A decades-long court fight between a Christian health organization and the Kentucky state government is drawing the ire of some Tea Party activists.
Christian Care MediShare allows people to sign up for accounts and pay into a shared fund, then draw money to pay medical expenses. The state Supreme Court has ruled that MediShare is an insurance company and is not allowed religious exemptions to state law. Despite that, the organization has not changed its operations in the commonwealth.
"We have told MediShare officials, we would welcome you to get a certificate of authority to operate as an insurance company and they have indicated they do not want to do that," says Kentucky Department of Insurance spokeswoman Ronda Sloan.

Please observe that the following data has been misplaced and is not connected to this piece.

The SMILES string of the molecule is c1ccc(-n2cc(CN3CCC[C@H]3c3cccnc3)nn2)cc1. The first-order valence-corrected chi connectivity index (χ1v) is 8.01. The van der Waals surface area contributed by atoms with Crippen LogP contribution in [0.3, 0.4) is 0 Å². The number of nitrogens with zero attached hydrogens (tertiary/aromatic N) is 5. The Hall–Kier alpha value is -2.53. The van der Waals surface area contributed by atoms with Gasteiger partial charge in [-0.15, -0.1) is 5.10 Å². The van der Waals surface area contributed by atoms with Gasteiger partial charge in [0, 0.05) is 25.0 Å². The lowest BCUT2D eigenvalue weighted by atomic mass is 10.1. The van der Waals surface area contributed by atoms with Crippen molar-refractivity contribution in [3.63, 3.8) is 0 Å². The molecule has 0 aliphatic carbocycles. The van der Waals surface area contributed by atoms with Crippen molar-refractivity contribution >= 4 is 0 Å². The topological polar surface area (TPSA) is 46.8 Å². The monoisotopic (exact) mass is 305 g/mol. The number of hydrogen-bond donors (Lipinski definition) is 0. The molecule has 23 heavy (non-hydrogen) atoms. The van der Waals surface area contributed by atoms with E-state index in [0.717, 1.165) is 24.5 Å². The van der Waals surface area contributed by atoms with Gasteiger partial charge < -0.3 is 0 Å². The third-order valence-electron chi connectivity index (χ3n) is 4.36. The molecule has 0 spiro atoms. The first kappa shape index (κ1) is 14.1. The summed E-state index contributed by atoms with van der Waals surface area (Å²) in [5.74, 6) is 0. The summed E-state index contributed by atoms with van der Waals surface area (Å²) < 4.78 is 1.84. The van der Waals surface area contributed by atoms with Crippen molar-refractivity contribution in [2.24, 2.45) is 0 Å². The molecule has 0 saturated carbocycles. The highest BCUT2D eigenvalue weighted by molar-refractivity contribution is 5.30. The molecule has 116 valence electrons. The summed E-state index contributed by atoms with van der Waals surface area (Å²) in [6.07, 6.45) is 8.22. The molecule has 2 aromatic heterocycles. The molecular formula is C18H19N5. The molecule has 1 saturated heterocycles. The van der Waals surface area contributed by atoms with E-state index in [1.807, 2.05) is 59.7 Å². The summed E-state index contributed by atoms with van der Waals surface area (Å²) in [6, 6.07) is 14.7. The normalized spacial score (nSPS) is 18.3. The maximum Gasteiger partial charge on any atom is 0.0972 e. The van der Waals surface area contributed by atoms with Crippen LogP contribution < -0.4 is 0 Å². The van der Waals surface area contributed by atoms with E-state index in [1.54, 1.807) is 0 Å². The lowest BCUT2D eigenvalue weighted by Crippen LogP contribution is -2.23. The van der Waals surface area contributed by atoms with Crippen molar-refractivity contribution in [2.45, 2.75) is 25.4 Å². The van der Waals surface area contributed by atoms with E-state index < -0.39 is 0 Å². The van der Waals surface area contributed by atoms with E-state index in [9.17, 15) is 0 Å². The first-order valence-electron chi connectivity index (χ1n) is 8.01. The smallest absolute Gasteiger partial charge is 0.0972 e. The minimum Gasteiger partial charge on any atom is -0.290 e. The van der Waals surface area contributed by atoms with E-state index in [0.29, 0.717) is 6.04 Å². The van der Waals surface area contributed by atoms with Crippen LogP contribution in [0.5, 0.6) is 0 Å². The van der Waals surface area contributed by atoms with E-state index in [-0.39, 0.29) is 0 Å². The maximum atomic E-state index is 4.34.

The fight has led Tea Partiers to argue against insurance regulations on religious organizations in the state.
"What we need is to question at a very fundamental level how and even why we are regulating risk-sharing organizations or companies that help people pay for their health care expenses," says Tea Party activist David Adams.
But Sloan says the state's actions against MediShare and others like it has nothing to do with religion. Instead, it's about consumer protection. Currently, the state is hoping to get a contempt of court order ruling against MediShare for not following the Supreme Court's ruling. Two similar organizations, Samaritan Healthcare and Christian Healthcare, are also under renewed state scrutiny.